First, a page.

A group of Colorado researchers recently studied how cannabis use affects athletes and found a possible role between the plant and pain management.
The study, “Cannabis use in active athletes: Behaviors related to subjective effects,” looked at cannabis use patterns and its effects in a community-based sample of adult athletes. According to the study’s authors, there had been no previous academic research done on cannabis use’s subjective effects for adult athletes.
Dear Stoner: What’s the deal with indica and sativa edibles? If it’s only THC going into the final product, does it really matter what type of plant it came from? Sounds more like misleading marketing than science. *Bass guitar riff*
Humans have been eating cannabis for well over a millennium, but society’s love for edibles has seriously ramped up over the last decade, as legal pot becomes more mainstream. Today, you can snack on much more than weed brownies in Colorado, with dispensaries offering candy bars, coffee and plenty of other food and drink options.
But the grandaddy of all cannabis edibles doesn’t get the same love. Majoun, the Persian creation containing dates, nuts, spices and hash, has been enjoyed in the Eastern hemisphere for centuries, and gained international notoriety in the ’50s, when Alice B. Toklas accidentally published the recipe in her legendary cookbook. Good luck finding it at local dispensaries, though: I’ve yet to walk into a pot shop with majoun on the menu.
So we decided to make our own.
Some of us like our weed to be so dry that it ignites under sunlight, making that first hit a knockout. But most cannabis users want their stash to last. That’s where humidity comes in.
While many people curse humidity in the heat of summer, it plays a key role in preserving the quality of cannabis during storage. As anyone who’s kept a bag of weed for more than a few days knows, nugs can dry out fast without proper storage, but they can lose their flavor and potency, too. We caught up with Sean Knutsen, president of Boveda, a company that makes humidity-control packs for weed jars, to learn more about effective stash storage.
Baked goods are all the rage among breeders trying to come up with new names for their fruity, doughy strains, but there are only so many cookies, cakes and pies that society recognizes. Now cereals are the new frontier for sugar-obsessed tokers trying to reconnect with their childhoods. And for the most part, these strains are pretty darn tasty — besides Lucky Charms, which was an overrated cereal anyway.
Crunch Berry, Frankenberry, Fruit Loops and Fruity Pebbles OG have all been sweet on the nose, but Koko Puffs could’ve gone either way during our first meeting at a dispensary. I wasn’t sure if the “Puffs” part was the inspiration or if we had another Chocolope or Chocolate Mint OG — two delicious strains — on our hands. Either way, the thick layer of resin clinging to the inside of the display jar sold me.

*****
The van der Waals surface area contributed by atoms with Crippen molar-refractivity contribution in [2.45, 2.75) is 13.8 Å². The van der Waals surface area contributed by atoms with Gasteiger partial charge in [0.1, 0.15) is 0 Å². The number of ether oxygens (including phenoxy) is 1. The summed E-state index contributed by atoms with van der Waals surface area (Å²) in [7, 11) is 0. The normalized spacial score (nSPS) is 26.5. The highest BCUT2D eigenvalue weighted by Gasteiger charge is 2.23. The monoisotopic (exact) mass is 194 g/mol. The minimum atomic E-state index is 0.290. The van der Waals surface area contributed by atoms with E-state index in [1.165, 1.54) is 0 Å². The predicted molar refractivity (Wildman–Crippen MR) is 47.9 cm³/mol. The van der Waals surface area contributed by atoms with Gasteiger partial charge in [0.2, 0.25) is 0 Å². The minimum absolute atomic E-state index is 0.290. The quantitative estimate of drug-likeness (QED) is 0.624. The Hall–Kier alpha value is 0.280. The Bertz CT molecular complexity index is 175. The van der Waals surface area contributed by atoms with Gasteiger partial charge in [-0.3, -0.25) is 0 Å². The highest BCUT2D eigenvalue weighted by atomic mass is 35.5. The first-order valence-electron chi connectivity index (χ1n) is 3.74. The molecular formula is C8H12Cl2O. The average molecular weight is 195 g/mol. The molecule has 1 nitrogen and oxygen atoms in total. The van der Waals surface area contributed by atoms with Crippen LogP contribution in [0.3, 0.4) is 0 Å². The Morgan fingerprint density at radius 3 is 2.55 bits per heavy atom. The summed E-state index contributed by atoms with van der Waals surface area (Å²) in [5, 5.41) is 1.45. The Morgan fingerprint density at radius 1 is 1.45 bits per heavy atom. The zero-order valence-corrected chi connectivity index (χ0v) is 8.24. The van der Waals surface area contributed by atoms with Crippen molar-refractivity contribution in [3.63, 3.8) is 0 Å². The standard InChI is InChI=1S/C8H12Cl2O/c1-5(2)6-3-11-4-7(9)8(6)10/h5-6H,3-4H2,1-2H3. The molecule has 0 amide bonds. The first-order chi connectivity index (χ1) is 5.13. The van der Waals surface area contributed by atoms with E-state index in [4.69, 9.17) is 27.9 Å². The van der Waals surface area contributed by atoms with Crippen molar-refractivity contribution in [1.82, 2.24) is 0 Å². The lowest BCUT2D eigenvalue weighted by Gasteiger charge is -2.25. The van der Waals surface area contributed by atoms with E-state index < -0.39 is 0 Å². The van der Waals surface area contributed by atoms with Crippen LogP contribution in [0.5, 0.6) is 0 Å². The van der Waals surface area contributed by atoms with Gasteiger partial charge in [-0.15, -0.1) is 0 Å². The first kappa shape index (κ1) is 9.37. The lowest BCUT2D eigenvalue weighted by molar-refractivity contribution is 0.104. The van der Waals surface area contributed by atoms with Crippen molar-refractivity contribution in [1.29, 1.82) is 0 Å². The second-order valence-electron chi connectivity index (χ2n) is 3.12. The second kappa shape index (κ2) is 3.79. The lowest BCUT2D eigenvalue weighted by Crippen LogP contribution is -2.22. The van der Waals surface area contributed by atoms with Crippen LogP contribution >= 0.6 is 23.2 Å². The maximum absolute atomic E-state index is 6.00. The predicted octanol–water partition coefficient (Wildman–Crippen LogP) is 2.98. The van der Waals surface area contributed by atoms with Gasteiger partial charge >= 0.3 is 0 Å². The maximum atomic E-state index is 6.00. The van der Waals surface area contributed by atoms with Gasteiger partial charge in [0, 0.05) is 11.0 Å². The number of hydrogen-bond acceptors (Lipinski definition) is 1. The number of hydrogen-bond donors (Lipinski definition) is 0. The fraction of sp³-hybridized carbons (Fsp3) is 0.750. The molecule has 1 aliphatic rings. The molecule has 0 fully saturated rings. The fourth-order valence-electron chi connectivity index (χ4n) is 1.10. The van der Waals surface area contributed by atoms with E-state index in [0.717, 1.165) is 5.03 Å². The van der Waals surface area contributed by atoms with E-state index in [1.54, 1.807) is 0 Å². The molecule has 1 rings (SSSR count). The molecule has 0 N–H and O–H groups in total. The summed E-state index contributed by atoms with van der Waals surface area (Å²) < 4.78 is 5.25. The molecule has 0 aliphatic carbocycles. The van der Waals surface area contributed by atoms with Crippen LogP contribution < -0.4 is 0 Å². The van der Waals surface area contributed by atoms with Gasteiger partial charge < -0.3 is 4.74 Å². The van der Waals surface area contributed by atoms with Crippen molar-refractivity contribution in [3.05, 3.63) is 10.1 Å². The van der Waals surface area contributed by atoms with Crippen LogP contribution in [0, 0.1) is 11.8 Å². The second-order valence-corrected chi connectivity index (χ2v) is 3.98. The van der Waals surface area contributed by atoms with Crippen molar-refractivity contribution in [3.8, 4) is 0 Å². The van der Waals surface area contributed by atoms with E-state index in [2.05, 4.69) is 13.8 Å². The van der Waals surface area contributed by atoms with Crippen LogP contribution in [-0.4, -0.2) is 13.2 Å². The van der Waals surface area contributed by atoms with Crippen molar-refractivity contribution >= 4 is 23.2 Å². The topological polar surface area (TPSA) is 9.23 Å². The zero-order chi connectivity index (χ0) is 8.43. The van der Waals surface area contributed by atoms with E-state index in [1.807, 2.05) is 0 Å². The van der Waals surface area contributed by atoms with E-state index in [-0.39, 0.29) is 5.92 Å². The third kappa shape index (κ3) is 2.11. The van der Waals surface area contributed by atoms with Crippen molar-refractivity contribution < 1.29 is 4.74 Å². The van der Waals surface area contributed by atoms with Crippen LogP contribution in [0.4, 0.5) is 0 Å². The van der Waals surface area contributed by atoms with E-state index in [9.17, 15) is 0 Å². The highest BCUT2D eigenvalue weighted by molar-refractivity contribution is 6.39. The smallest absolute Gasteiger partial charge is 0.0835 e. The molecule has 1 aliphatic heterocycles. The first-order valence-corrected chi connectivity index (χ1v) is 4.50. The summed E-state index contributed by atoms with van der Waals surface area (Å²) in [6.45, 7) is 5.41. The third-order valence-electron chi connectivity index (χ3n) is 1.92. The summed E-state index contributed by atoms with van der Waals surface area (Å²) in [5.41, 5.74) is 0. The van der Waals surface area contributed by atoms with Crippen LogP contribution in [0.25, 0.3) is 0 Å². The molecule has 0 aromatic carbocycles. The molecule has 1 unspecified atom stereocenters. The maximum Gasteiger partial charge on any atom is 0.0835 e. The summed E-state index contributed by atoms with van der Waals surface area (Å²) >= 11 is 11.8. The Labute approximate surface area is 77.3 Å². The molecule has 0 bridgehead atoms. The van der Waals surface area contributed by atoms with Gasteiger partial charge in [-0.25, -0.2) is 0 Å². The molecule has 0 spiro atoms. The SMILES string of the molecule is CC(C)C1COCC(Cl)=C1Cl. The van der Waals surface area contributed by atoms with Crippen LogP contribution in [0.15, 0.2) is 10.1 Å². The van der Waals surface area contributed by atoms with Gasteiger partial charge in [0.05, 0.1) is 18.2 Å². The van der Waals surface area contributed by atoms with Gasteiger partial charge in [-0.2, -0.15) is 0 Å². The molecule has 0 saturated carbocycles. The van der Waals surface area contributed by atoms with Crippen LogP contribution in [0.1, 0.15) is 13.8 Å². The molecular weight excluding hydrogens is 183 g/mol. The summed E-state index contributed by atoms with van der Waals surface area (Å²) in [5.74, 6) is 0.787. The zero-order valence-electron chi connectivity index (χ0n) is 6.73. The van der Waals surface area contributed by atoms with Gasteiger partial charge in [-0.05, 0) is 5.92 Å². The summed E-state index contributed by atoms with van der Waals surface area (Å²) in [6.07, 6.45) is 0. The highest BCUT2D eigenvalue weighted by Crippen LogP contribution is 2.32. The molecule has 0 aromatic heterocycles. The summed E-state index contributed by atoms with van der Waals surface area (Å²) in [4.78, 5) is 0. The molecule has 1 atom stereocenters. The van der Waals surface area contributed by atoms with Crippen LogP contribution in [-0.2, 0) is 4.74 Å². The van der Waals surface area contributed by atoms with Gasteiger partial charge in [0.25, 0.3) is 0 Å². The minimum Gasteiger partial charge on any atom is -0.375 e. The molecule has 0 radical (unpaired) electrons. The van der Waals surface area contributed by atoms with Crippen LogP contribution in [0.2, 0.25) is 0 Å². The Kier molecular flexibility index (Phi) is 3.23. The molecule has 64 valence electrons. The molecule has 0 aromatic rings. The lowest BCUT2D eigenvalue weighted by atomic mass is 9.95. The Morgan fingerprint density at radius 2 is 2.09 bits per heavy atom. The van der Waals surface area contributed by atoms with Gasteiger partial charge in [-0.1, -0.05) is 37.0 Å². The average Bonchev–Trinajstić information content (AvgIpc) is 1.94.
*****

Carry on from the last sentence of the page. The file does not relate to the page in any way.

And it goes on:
It grows…and it eats you alive.”
That’s how the narrator of the trailer for the 1958 horror movie The Blob described an alien life form that engulfs everything it touches, but he might as well have been talking about Medicine Man Technologies. The Denver-based business conglomerate announced another acquisition this week, the fifth marijuana company that Medicine Man Technologies has agreed to purchase over the last three months.
On August 12, Medicine Man Technologies announced plans to acquire Dabble Extracts, a Colorado Springs marijuana extraction company. According to the terms, the publicly-held Medicine Man Technologies will pay $3.75 million for Dabble: $750,000 in cash and $3 million worth of Medicine Man Technologies stock holdings.
Did you know that pot brownies became popular by mistake? Or that one of the world’s earliest edible recipes was used by a band of assassins? The history of cooking with cannabis starts over a thousand years ago, comes to a screeching halt in the twentieth century, then moves at light speed after 2012.
Already riding high off the success of her first foray into cannabis literature, The Cannabis Kitchen Cookbook, author and journalist Robyn Griggs Lawrence — a self-described “digital nomad” who lived in Boulder for many years — now dives into humanity’s long relationship with eating cannabis in Pot in Pans: A History of Eating Cannabis. In this new book, Lawrence describes the ancient eating habits of Chinese and Persian cultures while teaching us about our own country’s past with the plant. We caught up with Lawrence to learn more about the history of eating cannabis and some of her favorite infused snacks.